American tourist man got inside the archaeology division of Jerusalem’s Israel Museum and broke Roman artifacts to the floor. Could there be any religious reasons for his actions? Amid the ongoing conflict between the state of Israel and Palestine, this is hard to ignore. His actions also raise questions about the collection’s security. Nevertheless, after committing the act, the guards caught him and surrendered him to the authorities.
American Tourist Suffers From a Jerusalem Syndrome?
The police managed to determine the identity of the American man who broke pieces as a 40-year-old Jewish American visitor. He was also wearing a religious outfit. The authorities also decided not to reveal his name until a mental assessment came to an end. What were his reasons for breaking the pieces? While being questioned, he said he destroyed them because they were “idolatrous and contrary to the Torah”.
According to reports, the suspect’s attorney rejected that his client had “religious fanaticism” as a driving force. He allegedly claimed he was afflicted with a mental condition known as “Jerusalem syndrome”. What is Jerusalem Syndrome? The British Journal of Psychiatry says it is “a s a psychotic state that manifests in religious pilgrims as delusions of grandeur and obsessive ideas”.
It’s a somewhat contentious assessment. Also, it’s virtually always identified in people who already have mental illnesses. Mental illnesses like schizophrenia. The reason the police arrived at the scene was “deliberately smashing and breaking statues of great value”. He also inflicted “great damage”, as police said.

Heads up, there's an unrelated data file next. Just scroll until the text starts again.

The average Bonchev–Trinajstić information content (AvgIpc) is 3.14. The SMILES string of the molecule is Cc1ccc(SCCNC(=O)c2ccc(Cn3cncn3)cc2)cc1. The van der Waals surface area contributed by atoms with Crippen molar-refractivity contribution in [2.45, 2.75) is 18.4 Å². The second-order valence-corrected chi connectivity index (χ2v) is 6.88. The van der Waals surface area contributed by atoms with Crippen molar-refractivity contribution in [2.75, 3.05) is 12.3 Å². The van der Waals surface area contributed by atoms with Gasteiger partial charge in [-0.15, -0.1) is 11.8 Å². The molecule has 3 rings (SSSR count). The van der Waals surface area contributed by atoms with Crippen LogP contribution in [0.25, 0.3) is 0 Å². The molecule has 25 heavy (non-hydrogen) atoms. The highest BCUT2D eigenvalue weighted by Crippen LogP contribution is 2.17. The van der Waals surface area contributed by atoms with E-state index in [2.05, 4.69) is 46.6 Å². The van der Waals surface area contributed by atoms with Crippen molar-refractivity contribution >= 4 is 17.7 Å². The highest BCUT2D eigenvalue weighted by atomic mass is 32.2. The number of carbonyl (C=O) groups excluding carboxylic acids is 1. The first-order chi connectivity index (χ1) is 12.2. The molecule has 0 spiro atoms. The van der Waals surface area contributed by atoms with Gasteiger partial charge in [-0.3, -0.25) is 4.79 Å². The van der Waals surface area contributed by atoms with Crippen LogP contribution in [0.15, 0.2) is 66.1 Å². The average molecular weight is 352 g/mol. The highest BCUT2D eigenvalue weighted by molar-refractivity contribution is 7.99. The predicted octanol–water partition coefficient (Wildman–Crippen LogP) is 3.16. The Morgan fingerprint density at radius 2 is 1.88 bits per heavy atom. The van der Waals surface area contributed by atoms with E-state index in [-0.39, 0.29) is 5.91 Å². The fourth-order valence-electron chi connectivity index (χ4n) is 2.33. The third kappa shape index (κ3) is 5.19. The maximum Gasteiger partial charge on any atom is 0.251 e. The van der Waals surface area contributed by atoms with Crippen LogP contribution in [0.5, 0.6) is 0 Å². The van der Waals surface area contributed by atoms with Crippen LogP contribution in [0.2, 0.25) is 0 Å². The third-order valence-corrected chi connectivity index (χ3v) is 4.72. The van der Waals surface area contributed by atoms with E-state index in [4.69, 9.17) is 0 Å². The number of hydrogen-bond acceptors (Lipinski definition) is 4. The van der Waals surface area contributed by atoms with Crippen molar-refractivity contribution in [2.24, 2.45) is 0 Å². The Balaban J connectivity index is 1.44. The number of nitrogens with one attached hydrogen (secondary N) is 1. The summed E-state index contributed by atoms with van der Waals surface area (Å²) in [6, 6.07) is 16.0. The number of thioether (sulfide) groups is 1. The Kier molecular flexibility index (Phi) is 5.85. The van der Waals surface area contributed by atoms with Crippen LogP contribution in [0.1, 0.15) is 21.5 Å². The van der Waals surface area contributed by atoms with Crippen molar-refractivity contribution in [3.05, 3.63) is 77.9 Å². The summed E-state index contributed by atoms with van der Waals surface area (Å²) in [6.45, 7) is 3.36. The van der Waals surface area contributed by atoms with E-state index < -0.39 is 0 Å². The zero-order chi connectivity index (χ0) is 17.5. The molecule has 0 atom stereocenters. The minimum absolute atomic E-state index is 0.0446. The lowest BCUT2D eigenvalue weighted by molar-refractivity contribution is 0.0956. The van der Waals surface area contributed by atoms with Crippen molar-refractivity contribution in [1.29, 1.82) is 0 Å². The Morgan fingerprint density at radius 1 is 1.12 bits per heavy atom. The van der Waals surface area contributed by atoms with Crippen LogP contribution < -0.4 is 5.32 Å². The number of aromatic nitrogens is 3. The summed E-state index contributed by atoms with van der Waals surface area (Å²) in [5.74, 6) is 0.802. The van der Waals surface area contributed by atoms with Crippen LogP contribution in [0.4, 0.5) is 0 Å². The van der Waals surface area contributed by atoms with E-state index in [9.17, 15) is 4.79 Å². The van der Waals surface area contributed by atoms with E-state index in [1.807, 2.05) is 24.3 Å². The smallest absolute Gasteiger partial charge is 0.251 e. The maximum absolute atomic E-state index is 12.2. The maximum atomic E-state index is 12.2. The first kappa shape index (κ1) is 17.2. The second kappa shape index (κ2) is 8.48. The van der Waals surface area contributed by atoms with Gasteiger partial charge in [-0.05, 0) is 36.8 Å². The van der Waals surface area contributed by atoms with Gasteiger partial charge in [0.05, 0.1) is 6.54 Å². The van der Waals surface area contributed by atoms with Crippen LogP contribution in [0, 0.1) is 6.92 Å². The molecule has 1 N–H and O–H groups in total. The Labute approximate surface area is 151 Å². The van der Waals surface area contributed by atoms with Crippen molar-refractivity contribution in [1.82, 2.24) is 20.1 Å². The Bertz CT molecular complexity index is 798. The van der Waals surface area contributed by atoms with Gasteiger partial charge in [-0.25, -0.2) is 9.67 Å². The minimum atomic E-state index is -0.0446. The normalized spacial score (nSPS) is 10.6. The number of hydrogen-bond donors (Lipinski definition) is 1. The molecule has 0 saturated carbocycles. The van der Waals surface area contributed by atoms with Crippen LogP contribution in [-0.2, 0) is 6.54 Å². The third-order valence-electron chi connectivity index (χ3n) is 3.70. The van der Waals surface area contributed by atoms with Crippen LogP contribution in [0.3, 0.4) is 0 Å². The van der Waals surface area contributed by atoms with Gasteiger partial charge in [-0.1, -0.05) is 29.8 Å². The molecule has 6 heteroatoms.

Get the latest articles delivered to your inboxSign up to our Free Weekly Newsletter
Hostility Between Christians and Jews
The suspect believes the statues are “blasphemous”. The second of the Ten Commandments states that “Thou shalt not make unto thee any graven image”. In an explanation, the Israel Museum called the vandalism a “troubling and unusual event”. Also, it “condemns all forms of violence and hopes such incidents will not recur”.
“This is a shocking case of the destruction of cultural values”, Eli Escusido, director of the Israel Antiquities Authority said. “We see with concern the fact that religiously motivated extremists are destroying cultural values “, he also added. When it comes to the Jerusalem syndrome, it appears also when tourists and religious pilgrims visit the city. Also, when start to develop excessive theological thoughts.
Both harmed works of art date to the 2nd century C.E. The first was Head of Athena. The second was Griffin grasping Nemesis’s wheel of fate. It is a representation of the Roman goddess of vengeance and destiny. The destruction at the museum is merely the most recent of numerous assaults on the city’s cultural assets. This increases hostility between the Christian minority and the Jewish majority.